John Lee talks about the power of visual content in social marketing, the importance of quality content rather than quantity, and why - just occasionally - it's alright to opt for social silence!
So John, you've given us (in part 1) two clear messages about encouraging people to interact with your social content, around planning and integration into your marketing mix and also, very much about your "social" tone. What's next - what else should we be thinking about?
So once you’ve established what social means for your organisation and have understood that it’s not about you, and your tone’s set up, I think the next thing you need to look at is how you present your content.
There is an amazing statistic I came across about a month ago as we were looking at this. Everybody knows that there’s millions and millions of tweets sent out every day: I think the exact number is actually 500 million. If you break that down, that’s nearly 6000 tweets per second!
If you’re then working on that assumption of ‘if I tweet something out then people will see this and they’ll love it’ - that’s not necessarily the case. A lot of times that tweet hasn’t been seen - it’s just getting buried, so one thing that we’ve found really helps in driving engagement is relying on something we call social visual content, which is essentially photos and videos. There’s a lot of research out there which backs this up. Photos in particular; tweets with photos get about a three to four times higher engagement rate than the same tweet without a photo, and the reason for that really comes down to user psychology, and two things in particular: clarity and convenience.
For the social user looking at their feeds, it’s constantly refreshing, with hundreds and hundreds of tweets going through, so what’s going to grab their attention? It’s not the stock headlines, it’s not just the text. The things that jump out a lot of times are the photos or videos, and the reason for that is partly ‘shiny object syndrome’ - it’s more accessible and we like looking at things that are colourful; but also, crucially, it also doesn’t require click-through. It presents that information directly in a user’s feed.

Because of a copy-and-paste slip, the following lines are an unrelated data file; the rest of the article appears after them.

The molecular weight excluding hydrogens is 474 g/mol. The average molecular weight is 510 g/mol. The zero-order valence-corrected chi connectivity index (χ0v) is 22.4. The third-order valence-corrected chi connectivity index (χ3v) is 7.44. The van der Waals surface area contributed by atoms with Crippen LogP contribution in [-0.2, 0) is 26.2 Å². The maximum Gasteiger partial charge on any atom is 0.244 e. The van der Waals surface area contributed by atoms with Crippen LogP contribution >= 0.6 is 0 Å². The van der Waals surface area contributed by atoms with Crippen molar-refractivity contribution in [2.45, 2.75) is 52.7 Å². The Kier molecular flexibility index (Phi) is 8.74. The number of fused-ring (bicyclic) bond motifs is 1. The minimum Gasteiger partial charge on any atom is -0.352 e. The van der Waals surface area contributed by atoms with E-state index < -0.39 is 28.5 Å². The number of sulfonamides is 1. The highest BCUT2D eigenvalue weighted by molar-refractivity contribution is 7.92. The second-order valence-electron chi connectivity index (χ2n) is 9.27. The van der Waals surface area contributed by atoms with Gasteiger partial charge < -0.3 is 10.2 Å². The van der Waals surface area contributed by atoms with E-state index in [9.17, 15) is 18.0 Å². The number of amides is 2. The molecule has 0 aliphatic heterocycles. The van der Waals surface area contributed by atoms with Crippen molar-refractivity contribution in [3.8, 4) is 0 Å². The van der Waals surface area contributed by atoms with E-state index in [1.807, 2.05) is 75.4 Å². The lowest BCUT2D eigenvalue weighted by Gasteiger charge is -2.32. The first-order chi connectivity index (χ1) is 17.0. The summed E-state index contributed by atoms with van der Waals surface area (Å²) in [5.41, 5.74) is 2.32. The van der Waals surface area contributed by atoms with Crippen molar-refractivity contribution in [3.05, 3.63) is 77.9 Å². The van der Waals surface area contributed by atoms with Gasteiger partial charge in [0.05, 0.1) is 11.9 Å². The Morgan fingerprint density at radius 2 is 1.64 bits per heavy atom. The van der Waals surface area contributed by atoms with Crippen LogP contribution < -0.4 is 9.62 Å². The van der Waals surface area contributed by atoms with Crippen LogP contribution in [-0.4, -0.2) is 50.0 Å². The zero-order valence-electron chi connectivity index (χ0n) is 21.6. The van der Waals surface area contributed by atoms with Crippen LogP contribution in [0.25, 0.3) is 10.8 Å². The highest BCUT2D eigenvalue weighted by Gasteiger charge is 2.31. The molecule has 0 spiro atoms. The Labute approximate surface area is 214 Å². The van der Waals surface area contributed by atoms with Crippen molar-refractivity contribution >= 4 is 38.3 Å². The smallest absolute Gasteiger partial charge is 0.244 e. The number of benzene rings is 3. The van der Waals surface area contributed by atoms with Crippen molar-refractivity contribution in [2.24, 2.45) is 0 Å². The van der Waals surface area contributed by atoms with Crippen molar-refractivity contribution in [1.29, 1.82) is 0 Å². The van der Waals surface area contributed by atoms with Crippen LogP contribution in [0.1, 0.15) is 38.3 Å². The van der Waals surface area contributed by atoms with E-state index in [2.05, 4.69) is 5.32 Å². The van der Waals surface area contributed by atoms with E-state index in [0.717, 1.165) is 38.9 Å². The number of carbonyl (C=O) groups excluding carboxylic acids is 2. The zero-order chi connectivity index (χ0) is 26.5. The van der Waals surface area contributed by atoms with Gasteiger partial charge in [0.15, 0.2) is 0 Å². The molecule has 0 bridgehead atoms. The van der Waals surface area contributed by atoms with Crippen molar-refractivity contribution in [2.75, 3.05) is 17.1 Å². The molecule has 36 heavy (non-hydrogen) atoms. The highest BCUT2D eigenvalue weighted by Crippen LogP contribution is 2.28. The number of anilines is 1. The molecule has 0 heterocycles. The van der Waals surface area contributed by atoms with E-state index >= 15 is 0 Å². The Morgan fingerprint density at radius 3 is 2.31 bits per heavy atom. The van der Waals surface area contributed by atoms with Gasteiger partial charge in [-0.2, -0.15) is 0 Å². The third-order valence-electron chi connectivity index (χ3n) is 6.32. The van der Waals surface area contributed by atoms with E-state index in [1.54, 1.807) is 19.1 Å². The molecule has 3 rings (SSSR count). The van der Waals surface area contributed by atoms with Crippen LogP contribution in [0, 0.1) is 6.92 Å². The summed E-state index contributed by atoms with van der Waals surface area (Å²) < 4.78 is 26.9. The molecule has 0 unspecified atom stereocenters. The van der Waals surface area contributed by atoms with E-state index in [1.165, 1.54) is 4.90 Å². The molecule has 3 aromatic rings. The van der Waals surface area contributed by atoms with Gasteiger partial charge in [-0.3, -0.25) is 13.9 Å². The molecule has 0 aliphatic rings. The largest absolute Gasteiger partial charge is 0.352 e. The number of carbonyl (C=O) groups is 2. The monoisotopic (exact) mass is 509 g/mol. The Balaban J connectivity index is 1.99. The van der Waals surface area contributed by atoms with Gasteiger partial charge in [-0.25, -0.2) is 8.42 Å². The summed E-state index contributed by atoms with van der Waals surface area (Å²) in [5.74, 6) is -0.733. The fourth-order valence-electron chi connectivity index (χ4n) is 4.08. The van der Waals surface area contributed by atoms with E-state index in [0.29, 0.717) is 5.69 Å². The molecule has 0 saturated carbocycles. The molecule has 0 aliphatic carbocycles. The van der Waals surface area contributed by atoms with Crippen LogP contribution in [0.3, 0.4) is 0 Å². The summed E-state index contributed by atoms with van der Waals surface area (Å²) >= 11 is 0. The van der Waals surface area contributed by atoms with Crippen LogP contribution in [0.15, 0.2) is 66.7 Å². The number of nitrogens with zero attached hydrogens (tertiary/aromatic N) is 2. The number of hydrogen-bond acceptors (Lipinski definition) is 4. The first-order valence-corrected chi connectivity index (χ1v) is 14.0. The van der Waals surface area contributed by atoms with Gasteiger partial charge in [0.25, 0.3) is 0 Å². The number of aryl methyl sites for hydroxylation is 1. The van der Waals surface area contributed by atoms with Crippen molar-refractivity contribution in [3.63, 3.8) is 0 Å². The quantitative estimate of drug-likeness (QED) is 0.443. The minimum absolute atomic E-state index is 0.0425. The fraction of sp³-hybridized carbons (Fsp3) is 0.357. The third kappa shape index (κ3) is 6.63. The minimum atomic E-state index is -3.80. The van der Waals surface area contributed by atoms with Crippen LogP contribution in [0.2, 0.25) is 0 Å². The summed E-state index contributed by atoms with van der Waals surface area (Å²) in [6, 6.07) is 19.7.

A Vine video for example shows up directly in your Twitter feed, and you’re able to understand exactly what that user wanted to share without having to go anywhere else. The brands that are using this method most effectively use those images to communicate the entirety of their message, so that even if someone does not click, they still get the message.
Yes, that’s exactly what happens, especially when I’m using mobile - the photos just appear, you don’t have to click anything.
"Your branded content does not exist in a b2b vacuum... you’ve got to use everything at your disposal to make sure that you have a chance to get their attention."
In the b2b world, we are looking to drive lead generation, or perhaps conversions of some sort, even all the way down to a sales-ready lead; so if we’re not getting users to click through to fill out that landing page form, to capture that further permission, what’s the visual doing? Does it just become part of a story?
It can work in a couple of different ways. It will depend on your larger marketing mix, but the one thing I think is pretty consistent is that you’re trying to deliver just one clear message in a way that is a positive experience for the user. So when the user sees it, they enjoy it, they understand the message; it’s not a hindrance to their overall social experience.
As part of a greater lead generation campaign, something that we found is really effective, rather than just tweeting out a link directly to landing page, is to put two or three posts out in advance that are visual.
So, for example, if you’re doing a webinar, put out a few photos before, maybe there are even slides that have a key fact or image, so that people start to understand that “hey, there’s this piece of content coming out - this is useful.” It whets their appetite, so that when you do put out that final landing page link, they’re more amenable to clicking through because they understand – based on what you’ve already shown them - that the content they’re going to receive is actually valuable.
I think that makes a lot of sense, you still need to have that landing page, you still need to start that process, but this is part of a build-up, or part of an on-going conversation.